An SEO Expert on Fixing Rick Santorum's Google Problem

A Frothy Mix of Analysis and Practical Advice

By Published on .

A politically curious web searcher, seeking information about Republican candidate Rick Santorum, may be shocked at the first result Google turns up when searching using only his last name. It's old news in political, activist and comedy circles, but with the candidate's strong showing in Iowa, thousands of civic-minded Americans may be stumbling upon this right at the top of the Google pile:
Santorum 1. The frothy mix of lube and fecal matter that is sometimes the by -product of anal sex. 2. Senator Rick Santorum.
That definition is not from the Oxford English Dictionary. Rather, it's generated by (and links to) the site Spreading Santorum, which was created in 2003 by columnist Dan Savage. Savage, angered by Santorum's strong anti-gay stance, started a contest to come up with a definition of the word and then created a site tracking not only the spread of a filthy new internet meme but also some of Santorum's political positions.

So that 's the explanation for the definition. But it's highly unlikely that the average voter -- meaning a person who isn't a political junkie -- knows that . And many, after seeing the definition, may not bother to click through to the site. Indeed, Buzzfeed has a post called "25 People Who Just Googled 'Santorum' for the First Time ."

Last year, Santorum complained publicly about this, blaming Google in part for the definition showing up so high in the search results. But as Danny Sullivan explained in September on Search Engine Land, this problem isn't limited to Google. It happens on Bing, Yahoo -- and even Chinese search site Baidu.

While Sullivan is no fan of Santorum, he manages to overcome his own political biases to provide a detailed analysis of the problem, including some history on the art of "Google Bombing" efforts that snared George W. Bush and Michelle Obama. But Sullivan points out that Spreading Santorum isn't a Google Bomb -- it's not simply popping up in search results because of a gimmicky links posted in a concerted effort.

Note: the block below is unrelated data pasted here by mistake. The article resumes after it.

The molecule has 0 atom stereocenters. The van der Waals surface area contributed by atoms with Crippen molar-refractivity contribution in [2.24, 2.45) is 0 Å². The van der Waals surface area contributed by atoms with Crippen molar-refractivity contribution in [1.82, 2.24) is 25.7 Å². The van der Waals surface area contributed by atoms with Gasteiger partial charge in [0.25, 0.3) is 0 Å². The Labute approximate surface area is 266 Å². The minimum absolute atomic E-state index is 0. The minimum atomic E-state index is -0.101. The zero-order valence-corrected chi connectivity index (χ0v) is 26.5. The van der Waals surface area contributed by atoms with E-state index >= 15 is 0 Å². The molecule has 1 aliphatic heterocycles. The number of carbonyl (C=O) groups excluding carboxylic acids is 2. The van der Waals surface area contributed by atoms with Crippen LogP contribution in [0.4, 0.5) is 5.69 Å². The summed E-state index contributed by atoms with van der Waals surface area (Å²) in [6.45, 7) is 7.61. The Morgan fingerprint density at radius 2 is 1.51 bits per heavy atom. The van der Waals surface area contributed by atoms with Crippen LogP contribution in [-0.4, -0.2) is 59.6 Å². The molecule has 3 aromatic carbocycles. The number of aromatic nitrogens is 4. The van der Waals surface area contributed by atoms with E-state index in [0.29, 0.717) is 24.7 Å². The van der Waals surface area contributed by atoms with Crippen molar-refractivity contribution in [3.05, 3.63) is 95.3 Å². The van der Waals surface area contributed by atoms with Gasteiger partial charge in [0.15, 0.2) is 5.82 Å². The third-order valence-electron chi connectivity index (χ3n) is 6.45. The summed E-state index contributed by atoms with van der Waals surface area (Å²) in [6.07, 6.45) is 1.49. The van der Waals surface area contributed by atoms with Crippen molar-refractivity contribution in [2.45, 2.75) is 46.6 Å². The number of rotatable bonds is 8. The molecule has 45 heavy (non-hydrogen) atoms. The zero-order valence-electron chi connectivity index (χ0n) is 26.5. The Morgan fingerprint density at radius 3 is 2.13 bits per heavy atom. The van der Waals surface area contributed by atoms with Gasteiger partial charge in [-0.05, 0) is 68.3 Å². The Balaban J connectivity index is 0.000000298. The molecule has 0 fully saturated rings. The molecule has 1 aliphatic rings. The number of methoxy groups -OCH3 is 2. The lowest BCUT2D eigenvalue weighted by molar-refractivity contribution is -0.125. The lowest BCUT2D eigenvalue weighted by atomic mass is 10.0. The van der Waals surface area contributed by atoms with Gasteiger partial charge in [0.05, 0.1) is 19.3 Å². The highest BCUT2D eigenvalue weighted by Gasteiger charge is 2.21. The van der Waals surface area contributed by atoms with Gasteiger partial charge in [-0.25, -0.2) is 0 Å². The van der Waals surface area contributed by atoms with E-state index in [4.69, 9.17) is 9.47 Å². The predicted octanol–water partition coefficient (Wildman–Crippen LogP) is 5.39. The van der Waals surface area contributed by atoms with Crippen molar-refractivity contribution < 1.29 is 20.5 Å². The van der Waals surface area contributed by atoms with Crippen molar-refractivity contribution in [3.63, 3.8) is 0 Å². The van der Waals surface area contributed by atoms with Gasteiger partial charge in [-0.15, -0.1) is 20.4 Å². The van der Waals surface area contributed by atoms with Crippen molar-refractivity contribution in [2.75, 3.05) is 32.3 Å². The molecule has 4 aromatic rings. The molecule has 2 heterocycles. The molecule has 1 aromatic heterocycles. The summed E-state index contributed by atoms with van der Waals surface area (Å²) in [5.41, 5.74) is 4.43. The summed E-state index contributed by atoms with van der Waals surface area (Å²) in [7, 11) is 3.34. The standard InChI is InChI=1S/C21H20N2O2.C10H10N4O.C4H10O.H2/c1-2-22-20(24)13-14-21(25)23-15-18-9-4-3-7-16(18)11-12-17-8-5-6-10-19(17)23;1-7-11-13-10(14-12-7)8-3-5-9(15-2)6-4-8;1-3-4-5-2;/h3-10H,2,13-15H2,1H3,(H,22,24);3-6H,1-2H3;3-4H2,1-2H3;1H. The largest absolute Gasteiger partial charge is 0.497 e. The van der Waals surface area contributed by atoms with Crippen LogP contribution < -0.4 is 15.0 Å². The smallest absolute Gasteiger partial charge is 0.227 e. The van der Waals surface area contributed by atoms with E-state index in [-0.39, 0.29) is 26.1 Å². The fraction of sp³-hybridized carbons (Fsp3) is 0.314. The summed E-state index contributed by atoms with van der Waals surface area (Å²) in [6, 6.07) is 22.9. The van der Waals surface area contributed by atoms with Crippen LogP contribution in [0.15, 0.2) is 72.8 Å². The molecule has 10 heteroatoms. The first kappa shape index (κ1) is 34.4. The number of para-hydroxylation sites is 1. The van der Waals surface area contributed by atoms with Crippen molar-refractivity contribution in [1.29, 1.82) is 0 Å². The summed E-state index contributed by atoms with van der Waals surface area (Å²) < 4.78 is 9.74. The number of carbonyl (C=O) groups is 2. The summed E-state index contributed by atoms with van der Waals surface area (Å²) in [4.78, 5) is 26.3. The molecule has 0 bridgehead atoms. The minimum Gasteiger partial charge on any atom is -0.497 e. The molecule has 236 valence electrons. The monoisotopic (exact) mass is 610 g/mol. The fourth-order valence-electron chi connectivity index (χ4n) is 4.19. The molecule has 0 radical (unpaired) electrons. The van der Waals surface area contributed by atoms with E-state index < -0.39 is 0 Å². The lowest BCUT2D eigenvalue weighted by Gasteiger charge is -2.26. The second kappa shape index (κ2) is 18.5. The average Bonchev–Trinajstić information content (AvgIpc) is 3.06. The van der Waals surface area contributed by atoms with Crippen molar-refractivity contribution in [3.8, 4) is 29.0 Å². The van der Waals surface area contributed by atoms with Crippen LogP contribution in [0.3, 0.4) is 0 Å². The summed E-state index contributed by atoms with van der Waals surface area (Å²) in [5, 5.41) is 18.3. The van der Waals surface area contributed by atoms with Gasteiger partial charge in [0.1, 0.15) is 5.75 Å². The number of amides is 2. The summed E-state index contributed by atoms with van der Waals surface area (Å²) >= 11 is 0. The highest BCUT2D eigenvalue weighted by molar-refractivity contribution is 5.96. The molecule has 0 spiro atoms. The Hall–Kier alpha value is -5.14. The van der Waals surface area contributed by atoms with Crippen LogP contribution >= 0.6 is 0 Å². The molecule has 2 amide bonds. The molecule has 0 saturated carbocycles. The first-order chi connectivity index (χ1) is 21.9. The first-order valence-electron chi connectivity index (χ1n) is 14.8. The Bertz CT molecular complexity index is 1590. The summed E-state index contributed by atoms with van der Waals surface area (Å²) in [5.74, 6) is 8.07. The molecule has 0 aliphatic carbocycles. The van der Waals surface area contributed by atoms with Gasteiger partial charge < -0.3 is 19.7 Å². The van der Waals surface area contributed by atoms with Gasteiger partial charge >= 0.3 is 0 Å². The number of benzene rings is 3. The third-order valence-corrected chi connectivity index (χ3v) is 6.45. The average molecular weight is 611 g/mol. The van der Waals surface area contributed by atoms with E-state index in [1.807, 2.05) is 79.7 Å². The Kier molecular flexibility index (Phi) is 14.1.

Speading Santorum isn't ranking just because there are links pointing at it that say "santorum" in it. It's ranking because in addition to this, it is indeed relevant to Santorum in terms of its content.

It's not positive about him, but it's still relevant in the same way that if you search for Coke, you get the "Killer Coke" anti-Coca Cola website.

In other words, Spreading Santorum has a lot of information about Rick Santorum. It's also been around for quite a while. And it updates rather frequently.

Unlike Rick Santorum's official site.

In a post published yesterday, Sullivan looks at "How Rick Santorum is Making His 'Google Problem' Worse."

One of the problems Santorum has had in ranking tops for a search on just his last name is that until relatively recently, he didn't maintain a dedicated website about himself, a place independent of his elected office where those who wanted to know about Rick Santorum could discover more.

His campaign website has helped, but by dropping the web site and pointing everything over to the donation form, it's as if the Santorum campaign has taken all the "votes" its earned over the past few months and tossed them all away.

There's also the matter of duplicate websites, Sullivan points out. The "support.ricksantorum.com site that was created continues to run with all the same content as with www.ricksantorum.com." As Sullivan explains, "duplicate content can cause Google or Bing not to know which page it should list in response to a search" -- which, of course, hurts search results.

Santorum obviously did a stellar marketing job in Iowa -- partly by being the anti-Romney, partly because his message rings true with hard-core social conservatives, and partly because he spent a great deal of time in the state, making personal appearances crucial to winning the caucus circus. That strategy will likely not be as viable as the primary moves forward. Whether or not Spreading Santorum is bad for the country or a blight on Google's reputation is irrelevant. It is bad for Rick Santorum, and someone in that campaign is going to have to stop whining about it and start paying attention to SEO best practices. Reading Danny Sullivan's posts would be a good start.

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